Euro and markets shrug off Italy’s Renzi rejection

The pollsters and markets were right with their referendum prediction this time...

Italian prime minister Matteo Renzi’s defeat in a constitutional reform referendum and subsequent pledge to resign sent the euro tumbling to a 21-month low overnight, though it has recovered losses as the markets take the big political development in their stride.

The single currency dropped as much as 1.4% to $2.0505 against the dollar at one point, but is now trading at $1.06. One euro will currently buy you 84 pence sterling.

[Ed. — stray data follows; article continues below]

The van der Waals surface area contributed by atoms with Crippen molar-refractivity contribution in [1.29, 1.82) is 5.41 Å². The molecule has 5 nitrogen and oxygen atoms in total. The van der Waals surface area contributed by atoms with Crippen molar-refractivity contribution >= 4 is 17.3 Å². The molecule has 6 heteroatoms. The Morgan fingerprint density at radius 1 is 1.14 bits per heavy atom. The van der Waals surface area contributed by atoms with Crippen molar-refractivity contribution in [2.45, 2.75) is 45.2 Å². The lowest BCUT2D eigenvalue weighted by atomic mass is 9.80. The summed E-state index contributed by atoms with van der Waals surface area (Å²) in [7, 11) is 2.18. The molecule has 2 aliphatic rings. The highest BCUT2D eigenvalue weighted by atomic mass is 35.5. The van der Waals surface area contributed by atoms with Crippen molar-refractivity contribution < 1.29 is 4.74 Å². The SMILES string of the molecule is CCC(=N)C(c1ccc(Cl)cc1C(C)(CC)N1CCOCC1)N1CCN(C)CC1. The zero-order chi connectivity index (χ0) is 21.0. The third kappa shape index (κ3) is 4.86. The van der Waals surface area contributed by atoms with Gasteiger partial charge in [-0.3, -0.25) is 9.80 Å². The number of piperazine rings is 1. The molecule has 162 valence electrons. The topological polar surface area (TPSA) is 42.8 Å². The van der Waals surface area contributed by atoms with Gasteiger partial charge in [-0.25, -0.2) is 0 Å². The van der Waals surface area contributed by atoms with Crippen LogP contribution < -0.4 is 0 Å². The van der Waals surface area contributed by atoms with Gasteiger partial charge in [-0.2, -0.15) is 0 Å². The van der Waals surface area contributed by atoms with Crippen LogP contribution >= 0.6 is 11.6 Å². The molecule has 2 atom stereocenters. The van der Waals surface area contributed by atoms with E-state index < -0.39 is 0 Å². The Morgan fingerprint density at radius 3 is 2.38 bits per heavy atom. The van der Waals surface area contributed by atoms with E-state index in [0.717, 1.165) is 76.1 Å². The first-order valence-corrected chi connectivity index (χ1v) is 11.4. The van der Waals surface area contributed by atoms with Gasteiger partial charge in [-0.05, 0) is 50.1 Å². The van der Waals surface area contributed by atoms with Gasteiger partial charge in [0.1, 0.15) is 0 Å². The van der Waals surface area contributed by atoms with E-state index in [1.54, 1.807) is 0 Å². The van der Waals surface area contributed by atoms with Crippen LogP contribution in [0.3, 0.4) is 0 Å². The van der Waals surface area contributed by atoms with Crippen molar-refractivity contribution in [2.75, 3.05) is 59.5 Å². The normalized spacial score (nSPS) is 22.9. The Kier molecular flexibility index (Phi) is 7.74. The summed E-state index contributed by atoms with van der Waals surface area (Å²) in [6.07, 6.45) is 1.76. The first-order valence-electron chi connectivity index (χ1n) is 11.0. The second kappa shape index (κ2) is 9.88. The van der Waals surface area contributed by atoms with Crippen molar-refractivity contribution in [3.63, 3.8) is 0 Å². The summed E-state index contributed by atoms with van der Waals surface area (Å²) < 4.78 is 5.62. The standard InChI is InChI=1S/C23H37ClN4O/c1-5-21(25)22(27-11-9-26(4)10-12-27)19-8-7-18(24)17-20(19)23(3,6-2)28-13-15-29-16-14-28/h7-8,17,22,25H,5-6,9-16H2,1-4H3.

The political uncertainty hasn’t bled into market panic, with European bourses expecting the ‘No’ vote in the referendum in the run-up.

The FTSE 100 climbed more than 0.8% this morning, the DAX was up 1.6% and the FTSE MIB – Italy’s benchmark index – recovered and actually turned positive. Shares in Monte Dei Paschi, Italy’s oldest bank and currently in the spotlight as its rescue plan hangs in the balance, have turned positive after failing to open this morning, and are now trading up 1.5%.

Speaking on Breakfast Business, financial analyst Paul Sommerville predicted that the referendum decision will prompt the European Central Bank (ECB) to expand their policy of quantitative easing when they meet on Thursday, which could be a “relatively good” outcome for the banking sector.

“The markets were expecting that result,” Sommerville noted, and though there would be some “selling pressure” there would not be “huge moves to the downside”.